Julius Nick

# LaTeX in Jekyll using MathJax

##### February 2021 -- LaTeX, MathJax, Jekyll

To talk math related topics, it is essential to be able to render LaTeX code on my webpage. There is a quick way to implement this feature using MathJax. Have a look at the official getting started information. It is quite simple: Add the script somewhere in your pages, so that it is picked up by Jekyll. You now have a JavaScript display engine for mathematical notation working on your page!

I am quoting the required code snipped straight from the official getting started page linked above:

<script src="https://polyfill.io/v3/polyfill.min.js?features=es6"></script>
<script id="MathJax-script" async src="https://cdn.jsdelivr.net/npm/mathjax@3.0.1/es5/tex-mml-chtml.js"></script>


I noticed some issues when not placing the LaTeX code inside a <p> or <div>, particularly when using longer statements including text inbetween formulas. Adhering to this convention of using either of the tags fixed the problem for me, with formulas rendering as expected. It’s a good enough fix for my use case, so I will leave it at that.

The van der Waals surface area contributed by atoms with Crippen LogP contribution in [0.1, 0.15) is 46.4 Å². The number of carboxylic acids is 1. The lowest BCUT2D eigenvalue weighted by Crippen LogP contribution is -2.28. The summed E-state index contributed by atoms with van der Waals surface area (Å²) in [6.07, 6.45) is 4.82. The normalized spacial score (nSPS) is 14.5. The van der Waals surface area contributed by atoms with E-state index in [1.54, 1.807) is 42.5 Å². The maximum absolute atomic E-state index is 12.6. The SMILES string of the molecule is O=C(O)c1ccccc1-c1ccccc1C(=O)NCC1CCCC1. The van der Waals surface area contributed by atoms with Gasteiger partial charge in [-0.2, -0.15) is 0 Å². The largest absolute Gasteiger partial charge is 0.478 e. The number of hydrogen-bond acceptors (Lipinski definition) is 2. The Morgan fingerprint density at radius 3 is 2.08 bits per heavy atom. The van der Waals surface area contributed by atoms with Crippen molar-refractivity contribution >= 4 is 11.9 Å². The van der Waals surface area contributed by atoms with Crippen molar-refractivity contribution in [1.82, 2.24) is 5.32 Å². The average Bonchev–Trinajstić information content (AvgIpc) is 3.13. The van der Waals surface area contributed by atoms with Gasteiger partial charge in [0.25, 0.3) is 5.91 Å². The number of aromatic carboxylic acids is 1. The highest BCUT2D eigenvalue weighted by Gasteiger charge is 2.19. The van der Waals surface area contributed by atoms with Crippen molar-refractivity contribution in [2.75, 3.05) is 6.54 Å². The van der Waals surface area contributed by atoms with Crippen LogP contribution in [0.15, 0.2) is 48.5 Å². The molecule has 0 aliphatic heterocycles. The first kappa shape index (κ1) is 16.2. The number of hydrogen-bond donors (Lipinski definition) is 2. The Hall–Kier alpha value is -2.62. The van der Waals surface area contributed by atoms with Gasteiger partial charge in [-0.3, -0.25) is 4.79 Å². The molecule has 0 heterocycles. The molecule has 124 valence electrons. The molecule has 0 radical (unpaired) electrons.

## What does it look like on markdown page?

This is the example from the MathJax getting started documentation.

When $$a \ne 0$$, there are two solutions to $$ax^2 + bx + c = 0$$ and they are: $x = {-b \pm \sqrt{b^2-4ac} \over 2a}.$

The markdown code that I used to generate this example looks like this:

<p>
When $$a \ne 0$$, there are two solutions to $$ax^2 + bx + c = 0$$ and they are:
$x = {-b \pm \sqrt{b^2-4ac} \over 2a}.$
</p>


It is also possible to use inline LaTeX by wrapping your code in double-dollar-signs like this: $$3\ne2$$, which will give us the following rendered output:

$3\ne2$

## And that’s it…

I hope you enjoyed this article, that’s it for now - thanks for stopping by!